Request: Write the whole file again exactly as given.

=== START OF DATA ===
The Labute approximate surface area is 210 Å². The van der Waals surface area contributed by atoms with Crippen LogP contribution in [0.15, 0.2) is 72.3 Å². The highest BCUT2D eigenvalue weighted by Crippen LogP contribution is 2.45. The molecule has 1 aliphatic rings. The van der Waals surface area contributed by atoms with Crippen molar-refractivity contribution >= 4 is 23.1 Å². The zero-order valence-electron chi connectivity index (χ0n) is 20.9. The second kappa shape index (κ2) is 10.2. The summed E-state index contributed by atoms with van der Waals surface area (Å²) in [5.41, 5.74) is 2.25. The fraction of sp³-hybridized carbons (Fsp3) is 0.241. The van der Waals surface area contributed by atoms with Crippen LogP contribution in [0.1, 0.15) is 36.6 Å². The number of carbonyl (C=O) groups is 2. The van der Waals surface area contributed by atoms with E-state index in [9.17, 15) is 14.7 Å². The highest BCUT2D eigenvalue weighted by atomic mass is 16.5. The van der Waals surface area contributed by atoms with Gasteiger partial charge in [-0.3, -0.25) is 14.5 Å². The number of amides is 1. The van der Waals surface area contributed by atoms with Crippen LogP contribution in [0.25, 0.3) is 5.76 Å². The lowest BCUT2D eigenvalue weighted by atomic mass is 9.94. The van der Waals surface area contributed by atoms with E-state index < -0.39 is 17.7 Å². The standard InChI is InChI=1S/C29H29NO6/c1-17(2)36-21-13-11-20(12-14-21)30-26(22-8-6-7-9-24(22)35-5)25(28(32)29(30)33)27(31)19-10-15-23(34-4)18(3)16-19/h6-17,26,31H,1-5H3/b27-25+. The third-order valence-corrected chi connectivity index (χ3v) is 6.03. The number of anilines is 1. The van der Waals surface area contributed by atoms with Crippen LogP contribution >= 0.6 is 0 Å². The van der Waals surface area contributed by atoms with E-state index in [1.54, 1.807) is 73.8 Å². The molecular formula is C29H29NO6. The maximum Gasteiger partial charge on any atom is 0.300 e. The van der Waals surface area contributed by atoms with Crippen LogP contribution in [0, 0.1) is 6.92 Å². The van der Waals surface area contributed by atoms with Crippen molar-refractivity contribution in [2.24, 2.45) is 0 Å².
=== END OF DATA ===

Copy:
The Labute approximate surface area is 210 Å². The van der Waals surface area contributed by atoms with Crippen LogP contribution in [0.15, 0.2) is 72.3 Å². The highest BCUT2D eigenvalue weighted by Crippen LogP contribution is 2.45. The molecule has 1 aliphatic rings. The van der Waals surface area contributed by atoms with Crippen molar-refractivity contribution >= 4 is 23.1 Å². The zero-order valence-electron chi connectivity index (χ0n) is 20.9. The second kappa shape index (κ2) is 10.2. The summed E-state index contributed by atoms with van der Waals surface area (Å²) in [5.41, 5.74) is 2.25. The fraction of sp³-hybridized carbons (Fsp3) is 0.241. The van der Waals surface area contributed by atoms with Crippen LogP contribution in [0.1, 0.15) is 36.6 Å². The number of carbonyl (C=O) groups is 2. The van der Waals surface area contributed by atoms with E-state index in [9.17, 15) is 14.7 Å². The highest BCUT2D eigenvalue weighted by atomic mass is 16.5. The van der Waals surface area contributed by atoms with Gasteiger partial charge in [-0.3, -0.25) is 14.5 Å². The number of amides is 1. The van der Waals surface area contributed by atoms with Crippen LogP contribution in [0.25, 0.3) is 5.76 Å². The lowest BCUT2D eigenvalue weighted by atomic mass is 9.94. The van der Waals surface area contributed by atoms with E-state index < -0.39 is 17.7 Å². The standard InChI is InChI=1S/C29H29NO6/c1-17(2)36-21-13-11-20(12-14-21)30-26(22-8-6-7-9-24(22)35-5)25(28(32)29(30)33)27(31)19-10-15-23(34-4)18(3)16-19/h6-17,26,31H,1-5H3/b27-25+. The third-order valence-corrected chi connectivity index (χ3v) is 6.03. The number of anilines is 1. The van der Waals surface area contributed by atoms with Crippen LogP contribution >= 0.6 is 0 Å². The van der Waals surface area contributed by atoms with E-state index in [1.54, 1.807) is 73.8 Å². The molecular formula is C29H29NO6. The maximum Gasteiger partial charge on any atom is 0.300 e. The van der Waals surface area contributed by atoms with Crippen LogP contribution in [0, 0.1) is 6.92 Å². The van der Waals surface area contributed by atoms with Crippen molar-refractivity contribution in [2.24, 2.45) is 0 Å².